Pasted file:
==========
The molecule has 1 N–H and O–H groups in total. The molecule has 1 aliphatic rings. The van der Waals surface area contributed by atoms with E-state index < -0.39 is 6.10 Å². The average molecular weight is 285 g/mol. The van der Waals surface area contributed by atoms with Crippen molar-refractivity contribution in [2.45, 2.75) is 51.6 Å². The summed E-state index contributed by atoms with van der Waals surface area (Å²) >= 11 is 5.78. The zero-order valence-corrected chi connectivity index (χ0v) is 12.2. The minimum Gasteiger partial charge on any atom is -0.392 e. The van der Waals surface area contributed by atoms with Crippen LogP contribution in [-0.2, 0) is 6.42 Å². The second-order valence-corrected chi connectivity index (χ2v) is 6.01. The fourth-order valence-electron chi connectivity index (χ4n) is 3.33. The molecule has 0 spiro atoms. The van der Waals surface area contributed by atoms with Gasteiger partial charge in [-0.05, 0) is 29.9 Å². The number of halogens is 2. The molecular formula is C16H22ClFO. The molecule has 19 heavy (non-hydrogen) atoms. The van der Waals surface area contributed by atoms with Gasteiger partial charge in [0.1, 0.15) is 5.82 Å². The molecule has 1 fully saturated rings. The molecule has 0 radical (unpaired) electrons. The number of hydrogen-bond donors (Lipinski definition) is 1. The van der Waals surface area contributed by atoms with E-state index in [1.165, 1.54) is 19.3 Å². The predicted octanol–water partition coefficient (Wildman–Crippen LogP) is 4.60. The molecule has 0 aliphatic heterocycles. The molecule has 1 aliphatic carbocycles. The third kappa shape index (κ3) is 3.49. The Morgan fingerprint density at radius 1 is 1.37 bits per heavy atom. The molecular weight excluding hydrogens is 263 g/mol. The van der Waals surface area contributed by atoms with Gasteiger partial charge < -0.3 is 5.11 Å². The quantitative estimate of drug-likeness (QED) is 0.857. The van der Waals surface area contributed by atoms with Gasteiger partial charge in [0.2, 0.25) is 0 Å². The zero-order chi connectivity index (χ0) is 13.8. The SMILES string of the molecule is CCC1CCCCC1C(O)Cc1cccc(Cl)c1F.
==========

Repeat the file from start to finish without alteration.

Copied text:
The molecule has 1 N–H and O–H groups in total. The molecule has 1 aliphatic rings. The van der Waals surface area contributed by atoms with E-state index < -0.39 is 6.10 Å². The average molecular weight is 285 g/mol. The van der Waals surface area contributed by atoms with Crippen molar-refractivity contribution in [2.45, 2.75) is 51.6 Å². The summed E-state index contributed by atoms with van der Waals surface area (Å²) >= 11 is 5.78. The zero-order valence-corrected chi connectivity index (χ0v) is 12.2. The minimum Gasteiger partial charge on any atom is -0.392 e. The van der Waals surface area contributed by atoms with Crippen LogP contribution in [-0.2, 0) is 6.42 Å². The second-order valence-corrected chi connectivity index (χ2v) is 6.01. The fourth-order valence-electron chi connectivity index (χ4n) is 3.33. The molecule has 0 spiro atoms. The van der Waals surface area contributed by atoms with Gasteiger partial charge in [-0.05, 0) is 29.9 Å². The number of halogens is 2. The molecular formula is C16H22ClFO. The molecule has 19 heavy (non-hydrogen) atoms. The van der Waals surface area contributed by atoms with Gasteiger partial charge in [0.1, 0.15) is 5.82 Å². The molecule has 1 fully saturated rings. The molecule has 0 radical (unpaired) electrons. The number of hydrogen-bond donors (Lipinski definition) is 1. The van der Waals surface area contributed by atoms with E-state index in [1.165, 1.54) is 19.3 Å². The predicted octanol–water partition coefficient (Wildman–Crippen LogP) is 4.60. The molecule has 0 aliphatic heterocycles. The molecule has 1 aliphatic carbocycles. The third kappa shape index (κ3) is 3.49. The Morgan fingerprint density at radius 1 is 1.37 bits per heavy atom. The molecular weight excluding hydrogens is 263 g/mol. The van der Waals surface area contributed by atoms with Gasteiger partial charge < -0.3 is 5.11 Å². The quantitative estimate of drug-likeness (QED) is 0.857. The van der Waals surface area contributed by atoms with Gasteiger partial charge in [0.2, 0.25) is 0 Å². The zero-order chi connectivity index (χ0) is 13.8. The SMILES string of the molecule is CCC1CCCCC1C(O)Cc1cccc(Cl)c1F.